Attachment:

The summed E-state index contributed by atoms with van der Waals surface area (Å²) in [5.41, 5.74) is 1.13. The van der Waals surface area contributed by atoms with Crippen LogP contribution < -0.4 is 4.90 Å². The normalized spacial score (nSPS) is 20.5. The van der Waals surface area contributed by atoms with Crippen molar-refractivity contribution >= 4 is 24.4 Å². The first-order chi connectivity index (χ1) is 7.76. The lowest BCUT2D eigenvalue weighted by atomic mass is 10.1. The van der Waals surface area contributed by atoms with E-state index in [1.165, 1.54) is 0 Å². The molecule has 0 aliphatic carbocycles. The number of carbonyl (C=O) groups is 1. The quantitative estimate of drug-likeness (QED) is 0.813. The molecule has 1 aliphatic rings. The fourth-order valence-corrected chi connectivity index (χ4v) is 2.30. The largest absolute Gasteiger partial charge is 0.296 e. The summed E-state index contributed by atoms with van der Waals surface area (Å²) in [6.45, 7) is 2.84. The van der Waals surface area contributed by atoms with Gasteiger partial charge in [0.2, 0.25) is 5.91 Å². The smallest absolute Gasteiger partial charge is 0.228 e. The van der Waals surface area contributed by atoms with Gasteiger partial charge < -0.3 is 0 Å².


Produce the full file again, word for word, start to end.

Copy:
The summed E-state index contributed by atoms with van der Waals surface area (Å²) in [5.41, 5.74) is 1.13. The van der Waals surface area contributed by atoms with Crippen LogP contribution < -0.4 is 4.90 Å². The normalized spacial score (nSPS) is 20.5. The van der Waals surface area contributed by atoms with Crippen molar-refractivity contribution >= 4 is 24.4 Å². The first-order chi connectivity index (χ1) is 7.76. The lowest BCUT2D eigenvalue weighted by atomic mass is 10.1. The van der Waals surface area contributed by atoms with E-state index in [1.165, 1.54) is 0 Å². The molecule has 0 aliphatic carbocycles. The number of carbonyl (C=O) groups is 1. The quantitative estimate of drug-likeness (QED) is 0.813. The molecule has 1 aliphatic rings. The fourth-order valence-corrected chi connectivity index (χ4v) is 2.30. The largest absolute Gasteiger partial charge is 0.296 e. The summed E-state index contributed by atoms with van der Waals surface area (Å²) in [6.45, 7) is 2.84. The van der Waals surface area contributed by atoms with Gasteiger partial charge in [0.2, 0.25) is 5.91 Å². The smallest absolute Gasteiger partial charge is 0.228 e. The van der Waals surface area contributed by atoms with Gasteiger partial charge < -0.3 is 0 Å².